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Getting divorced or dissolving a civil partnership* can be an emotional, worrying and difficult time. At such a time you need someone on your side who will be there for you. A family law solicitor will support you through the divorce process - and will give you advice that you can trust about the things that matter most - your children, your home and your financial security.
Your solicitor will listen to you and discuss your options with you. They will let you know where you stand, tell you what your rights are and help you to understand what your ex-partner's rights are as well. They will try to make the divorce as simple and as stress-free as possible.
If you have been living together but were not married, a family solicitor can help you understand your rights on a break-up.
*The process for dissolving a civil partnership is the same as for a divorce, with the exception that the legal definition of adultery relates to heterosexual sex only, so adultery cannot be a reason for dissolving a civil partnership. In a civil partnership, being unfaithful would instead be unreasonable behaviour which is a reason for a divorce.
You should seek legal advice as soon as you can if:
The Law Society awards individuals who meet the highest standards of expertise and client service in family law with its quality marks. Look out for them on Find a Solicitor search results.
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Your solicitor will:
If you are at risk from domestic abuse your solicitor will make it a priority to keep you or your children safe.
While a solicitor can help you throughout the divorce process and can help you with related matters such as a property sale or purchase or with writing a new will, you do not have to use a solicitor for every stage of the process if you do not want or cannot afford to. If you take a solicitor's advice early, they can help you decide how much support you need, and at what stage in the process.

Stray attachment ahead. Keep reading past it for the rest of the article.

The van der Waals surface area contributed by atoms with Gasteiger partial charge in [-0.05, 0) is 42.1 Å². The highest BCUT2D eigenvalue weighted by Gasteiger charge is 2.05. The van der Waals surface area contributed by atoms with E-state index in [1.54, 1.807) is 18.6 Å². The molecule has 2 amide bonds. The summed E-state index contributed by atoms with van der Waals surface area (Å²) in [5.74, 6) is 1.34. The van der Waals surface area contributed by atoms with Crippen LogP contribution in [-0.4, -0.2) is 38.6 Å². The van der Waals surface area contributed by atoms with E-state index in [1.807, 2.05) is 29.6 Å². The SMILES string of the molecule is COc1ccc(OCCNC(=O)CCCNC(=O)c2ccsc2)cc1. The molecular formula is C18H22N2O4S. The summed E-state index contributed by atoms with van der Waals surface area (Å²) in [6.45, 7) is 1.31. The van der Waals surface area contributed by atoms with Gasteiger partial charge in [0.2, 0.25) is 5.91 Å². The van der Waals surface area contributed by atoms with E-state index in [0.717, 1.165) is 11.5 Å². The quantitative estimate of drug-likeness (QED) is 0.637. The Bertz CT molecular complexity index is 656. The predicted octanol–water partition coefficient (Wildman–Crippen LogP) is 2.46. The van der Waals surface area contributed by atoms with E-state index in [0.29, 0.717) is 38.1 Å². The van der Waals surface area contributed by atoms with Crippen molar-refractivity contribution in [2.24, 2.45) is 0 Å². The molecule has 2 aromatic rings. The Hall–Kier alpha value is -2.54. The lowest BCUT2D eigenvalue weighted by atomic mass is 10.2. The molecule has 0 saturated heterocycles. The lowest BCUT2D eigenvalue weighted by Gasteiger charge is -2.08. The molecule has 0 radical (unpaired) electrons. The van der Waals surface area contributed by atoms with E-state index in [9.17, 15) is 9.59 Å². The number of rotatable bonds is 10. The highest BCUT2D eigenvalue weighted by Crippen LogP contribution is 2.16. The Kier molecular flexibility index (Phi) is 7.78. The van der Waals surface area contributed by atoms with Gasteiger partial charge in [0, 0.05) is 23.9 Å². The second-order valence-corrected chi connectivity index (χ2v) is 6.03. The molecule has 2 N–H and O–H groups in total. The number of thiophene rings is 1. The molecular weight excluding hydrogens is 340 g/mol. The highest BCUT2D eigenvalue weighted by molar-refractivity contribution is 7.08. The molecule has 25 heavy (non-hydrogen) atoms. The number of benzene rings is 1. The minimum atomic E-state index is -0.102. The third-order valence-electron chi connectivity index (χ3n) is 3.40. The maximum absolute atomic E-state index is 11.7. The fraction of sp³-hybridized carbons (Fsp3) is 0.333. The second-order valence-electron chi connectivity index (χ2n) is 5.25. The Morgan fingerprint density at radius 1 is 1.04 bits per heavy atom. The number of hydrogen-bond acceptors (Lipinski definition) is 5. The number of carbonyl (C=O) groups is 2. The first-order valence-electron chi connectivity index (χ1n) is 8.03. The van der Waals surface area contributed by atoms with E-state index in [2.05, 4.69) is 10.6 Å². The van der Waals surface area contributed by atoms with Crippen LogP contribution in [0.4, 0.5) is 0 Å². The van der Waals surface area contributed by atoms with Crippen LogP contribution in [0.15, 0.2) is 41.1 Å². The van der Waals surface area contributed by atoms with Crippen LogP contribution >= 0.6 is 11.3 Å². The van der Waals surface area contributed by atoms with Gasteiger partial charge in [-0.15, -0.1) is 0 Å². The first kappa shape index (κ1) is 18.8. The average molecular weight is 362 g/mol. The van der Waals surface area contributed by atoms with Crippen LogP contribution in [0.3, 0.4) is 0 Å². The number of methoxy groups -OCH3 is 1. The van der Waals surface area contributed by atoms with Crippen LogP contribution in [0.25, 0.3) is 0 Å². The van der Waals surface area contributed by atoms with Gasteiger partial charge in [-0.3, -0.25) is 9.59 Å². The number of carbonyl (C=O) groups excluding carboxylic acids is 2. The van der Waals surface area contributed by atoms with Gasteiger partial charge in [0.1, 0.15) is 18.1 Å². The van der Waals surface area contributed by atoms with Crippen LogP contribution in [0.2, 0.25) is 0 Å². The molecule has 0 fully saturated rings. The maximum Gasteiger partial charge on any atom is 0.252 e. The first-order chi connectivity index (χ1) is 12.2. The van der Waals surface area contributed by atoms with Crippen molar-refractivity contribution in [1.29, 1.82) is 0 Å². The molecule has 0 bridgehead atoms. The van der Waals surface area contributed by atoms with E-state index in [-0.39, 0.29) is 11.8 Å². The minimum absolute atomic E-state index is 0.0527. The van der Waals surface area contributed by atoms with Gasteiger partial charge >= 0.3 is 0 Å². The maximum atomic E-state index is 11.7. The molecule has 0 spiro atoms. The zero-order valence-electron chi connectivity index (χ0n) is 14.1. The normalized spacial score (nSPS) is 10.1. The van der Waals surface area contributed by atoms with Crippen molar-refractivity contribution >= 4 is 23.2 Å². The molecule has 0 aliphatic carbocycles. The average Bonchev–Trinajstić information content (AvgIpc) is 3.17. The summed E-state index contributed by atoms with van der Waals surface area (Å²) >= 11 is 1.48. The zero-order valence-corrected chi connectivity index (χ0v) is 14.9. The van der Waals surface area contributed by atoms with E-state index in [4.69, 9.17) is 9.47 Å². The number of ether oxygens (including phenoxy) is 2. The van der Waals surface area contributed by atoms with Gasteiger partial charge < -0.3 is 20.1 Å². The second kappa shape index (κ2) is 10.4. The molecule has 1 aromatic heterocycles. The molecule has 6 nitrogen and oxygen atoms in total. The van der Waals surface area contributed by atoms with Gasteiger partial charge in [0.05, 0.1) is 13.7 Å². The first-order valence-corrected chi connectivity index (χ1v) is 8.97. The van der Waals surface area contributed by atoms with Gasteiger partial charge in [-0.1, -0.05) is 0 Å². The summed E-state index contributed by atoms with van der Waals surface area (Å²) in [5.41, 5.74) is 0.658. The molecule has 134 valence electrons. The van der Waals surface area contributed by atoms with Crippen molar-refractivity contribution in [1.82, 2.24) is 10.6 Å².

You will be given a divorce only if you can show that your marriage or civil partnership has suffered an 'irretrievable breakdown'. To do this you must show that your relationship is beyond repair because:
*Not applicable in a civil partnership
If a divorce is against your religion, your solicitor can give you advice about other forms of separation.
Where children are involved the law puts the welfare of the children before anything else.
Your solicitor will help you wherever possible to reach agreement with your ex-partner for your children's sake. This might be about where the children live, how much contact they have with you both,how they will be provided for, and how decisions will be taken in future about things such as holidays and schools.
Whatever your circumstances, a family law solicitor has the knowledge and experience to make sure that the decisions you make are in the best interests of your children now and in the future.
Although you need a court order to get a divorce, you do not need to go to court to reach a settlement with your ex-partner about your children, home or money. One way of reaching agreement is to go to mediation. In fact, a judge will want to know that you and your ex-partner have at least found out about and preferably tried mediation before coming to them for a decision.
A mediator is trained in helping separating couples reach agreement even on difficult issues. They will not take sides but will listen to you both.
Your solicitor will be able to advise you through mediation as well and help you to arrange a meeting with a mediator. Legal aid is available for family mediation, although it is no longer available for most divorce cases, unless there are concerns of domestic abuse or violence.
To find a solicitor who can help you with getting a divorce, visit the Law Society's Find a Solicitor website and use the quick search option "Family" to find your nearest solicitor.
Look for someone who is a member of the Law Society's Family Law, Family Law Advanced or Children Law accreditation schemes. Accreditation is a quality mark meaning that your solicitor will meet the high standards for family-related legal services set by the Law Society.
An information leaflet on family law is available in the following formats:
While we have made every effort to provide accurate information, the law is always changing and affects each person differently. This information is no substitute for specific advice about you personally and we will not be liable to you if you rely on this information.